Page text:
Starters: foie gras tarts with onion jam or lecsó cream soup. Main course: pork sirloin cakes, Prague ham with polenta demi-glac and black forest ham filled with pâté. Dessert: chicken breast Gerbeaud with garlic and plum gravy and green apple ice cream with crispy rashers of bacon. This could be the menu of any restaurant. Instead, the dishes, made exclusively from Hungarian meat products, are served at the annual press conference of the Hungarian Meat Industry Federation (MHSz).

The event is always well attended thanks to the delicacies on offer and the goodbye-kit every participant receives. Though still generous, the basket this year felt somewhat lighter. As if it was reflecting the downward tendency present in the sector for years. This is the sixth time the press conference has been held. “In the past six years, my hair has grown greyer and I have got bigger but not an inch more optimistic,” said Tamás Éder, head of MHSz.

There is not much to be happy about. In 2011, continuing the trend of the past several years, the country’s hog stock dropped 4% to 3 million. Sow stock decreased by the same percentage, currently numbering 210,000. Pig killing in domestic slaughterhouses also slumped by 300,000: a more than 7% drop year-on-year to around 4.3 million. The share of imports has dropped too, but still accounts for more than 10%.

To serve the Hungarian market, Hungarian livestock should number 5-6 million swine at least. Now the difference is covered by imported pigs that, unlike their Magyar counterparts, are not raised on corn and other high-quality feed. The decline in the number of slaughters has caused many factories and meat processors to shut down. This may work well for some big companies but does not help the sector as a whole, resulting in a situation that is uncharacteristic for the rest of Hungarian agri-business: the sector imports raw materials and exports high-quality, high added-value products.

Buying pork at home or outside the borders may differ in quality, but not in price. The price of Hungarian livestock is pegged to the EU average. Farmers, however, have been unable to incorporate this into their retail prices, Éder said. Add to that last year’s feed price boom, a two-point increase in VAT plus a 30% rise in the cost of production in a year and you will see why the industry has not been growing. Retail prices have not followed this hike, even though many of us may feel they have. The result is slowdowns and shutdowns.

What has driven framers’ prices up, beyond the factors listed above, is the addition of new tax burdens to existing ones. To fight black market expansion, the Rural Development Ministry has set up a food safety supervising body. The body promises to crack down on illegal players who push many producers to the edge of bankruptcy. But in order to do that, it needs some additional contributions from market players.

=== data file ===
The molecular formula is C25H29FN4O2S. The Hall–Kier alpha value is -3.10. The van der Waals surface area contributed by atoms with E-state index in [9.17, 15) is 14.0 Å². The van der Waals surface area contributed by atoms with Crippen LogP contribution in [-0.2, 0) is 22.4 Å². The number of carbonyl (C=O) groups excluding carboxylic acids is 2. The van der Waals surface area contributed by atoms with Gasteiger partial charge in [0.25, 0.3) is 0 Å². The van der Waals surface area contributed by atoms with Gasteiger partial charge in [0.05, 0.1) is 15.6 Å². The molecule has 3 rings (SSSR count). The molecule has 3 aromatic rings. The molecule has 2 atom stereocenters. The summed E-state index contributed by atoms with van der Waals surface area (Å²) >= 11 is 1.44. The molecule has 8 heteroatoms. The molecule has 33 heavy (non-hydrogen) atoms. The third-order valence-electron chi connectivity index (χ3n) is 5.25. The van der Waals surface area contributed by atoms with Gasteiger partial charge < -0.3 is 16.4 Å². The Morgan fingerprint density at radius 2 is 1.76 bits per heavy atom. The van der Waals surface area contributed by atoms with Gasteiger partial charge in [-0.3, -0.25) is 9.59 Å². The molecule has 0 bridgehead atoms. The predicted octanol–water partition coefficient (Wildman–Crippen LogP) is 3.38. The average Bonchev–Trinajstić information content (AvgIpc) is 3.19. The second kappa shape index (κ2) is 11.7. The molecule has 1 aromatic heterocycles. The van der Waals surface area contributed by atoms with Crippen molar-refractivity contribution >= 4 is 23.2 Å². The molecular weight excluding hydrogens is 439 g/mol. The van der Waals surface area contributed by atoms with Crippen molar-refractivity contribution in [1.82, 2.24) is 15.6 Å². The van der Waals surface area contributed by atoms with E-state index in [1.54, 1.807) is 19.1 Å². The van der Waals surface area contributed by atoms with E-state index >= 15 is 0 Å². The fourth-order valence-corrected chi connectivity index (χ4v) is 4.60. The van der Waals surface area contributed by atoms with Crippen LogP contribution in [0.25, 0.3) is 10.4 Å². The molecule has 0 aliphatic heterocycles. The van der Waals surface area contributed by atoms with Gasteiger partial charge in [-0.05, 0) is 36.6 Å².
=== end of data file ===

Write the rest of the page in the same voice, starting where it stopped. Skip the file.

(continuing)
The MHSz disagrees. It claims the sector has already paid enough to the central budget and another tax item will not likely solve the problems. Overall, meat producers are to pay the state an environmental fee, a food safety supervision fee, wages and 2% higher VAT, while a so-called disaster protection fee is also looming.

“These put meat at a disadvantage with other protein-source foods like cheese, which have 18% VAT on them,” Éder explained, who fears this will push more legal players to the grey or black market. “As it appears, there are miracles,” he said. “Otherwise, how could some companies offer smoked ham for HUF 695/kg,” he asked sarcastically. (The price of livestock is HUF 360-380/kg. Ideally, half of the pig can be processed.) “We would recommend that authorities review the operation of these companies, which is remarkable even at an international level, and share their experiences with us.”

For all the strain it puts on market players, enhanced supervision is needed. Last year alone, there were at least 100 severe food safety abuses. Many of these involved production in so-called kraals, places completely unfit for food production. With the food supervision initiative, the government expects to collect about HUF 6 billion this year, Lajos Bognár, deputy state secretary of the Rural Development Ministry told the Budapest Business Journal. To work efficiently, they would need to double this amount.

The ministry sees integration to be the way out. “Small farms could stay afloat with the help of integrator contracts while state subsidies would allow big ones to develop technology and machinery,” he said. Suppliers to large chains can also expect their situation to improve, he added. The modification of the act on suppliers has started, and will probably be concluded this year.

What about consumers? According to statistics of GfK Hungary, they still go for Hungarian products but due to high prices, they often end up buying the cheaper offerings. A hint for Easter ham buyers: don’t go under HUF 1,500/kg unless you want to have rapid-smoked ham injected with flavorings.